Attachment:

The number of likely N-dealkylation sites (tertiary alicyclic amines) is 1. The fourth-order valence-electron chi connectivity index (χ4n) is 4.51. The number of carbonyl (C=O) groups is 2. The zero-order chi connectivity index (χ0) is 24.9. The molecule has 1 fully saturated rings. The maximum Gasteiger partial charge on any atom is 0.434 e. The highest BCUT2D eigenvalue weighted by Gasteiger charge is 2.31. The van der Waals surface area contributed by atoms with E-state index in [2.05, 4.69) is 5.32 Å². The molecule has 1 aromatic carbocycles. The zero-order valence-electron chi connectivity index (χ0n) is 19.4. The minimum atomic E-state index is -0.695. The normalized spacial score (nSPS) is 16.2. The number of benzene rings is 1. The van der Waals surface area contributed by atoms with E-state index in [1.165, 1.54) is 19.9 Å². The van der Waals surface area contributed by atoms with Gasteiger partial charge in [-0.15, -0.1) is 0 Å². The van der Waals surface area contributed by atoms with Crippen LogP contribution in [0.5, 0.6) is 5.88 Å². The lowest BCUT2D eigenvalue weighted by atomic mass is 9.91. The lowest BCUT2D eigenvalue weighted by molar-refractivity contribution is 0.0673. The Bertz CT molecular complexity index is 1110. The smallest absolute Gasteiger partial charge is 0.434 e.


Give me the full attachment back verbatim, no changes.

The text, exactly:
The number of likely N-dealkylation sites (tertiary alicyclic amines) is 1. The fourth-order valence-electron chi connectivity index (χ4n) is 4.51. The number of carbonyl (C=O) groups is 2. The zero-order chi connectivity index (χ0) is 24.9. The molecule has 1 fully saturated rings. The maximum Gasteiger partial charge on any atom is 0.434 e. The highest BCUT2D eigenvalue weighted by Gasteiger charge is 2.31. The van der Waals surface area contributed by atoms with E-state index in [2.05, 4.69) is 5.32 Å². The molecule has 1 aromatic carbocycles. The zero-order valence-electron chi connectivity index (χ0n) is 19.4. The minimum atomic E-state index is -0.695. The normalized spacial score (nSPS) is 16.2. The number of benzene rings is 1. The van der Waals surface area contributed by atoms with E-state index in [1.165, 1.54) is 19.9 Å². The van der Waals surface area contributed by atoms with Gasteiger partial charge in [-0.15, -0.1) is 0 Å². The van der Waals surface area contributed by atoms with Crippen LogP contribution in [0.5, 0.6) is 5.88 Å². The lowest BCUT2D eigenvalue weighted by atomic mass is 9.91. The lowest BCUT2D eigenvalue weighted by molar-refractivity contribution is 0.0673. The Bertz CT molecular complexity index is 1110. The smallest absolute Gasteiger partial charge is 0.434 e.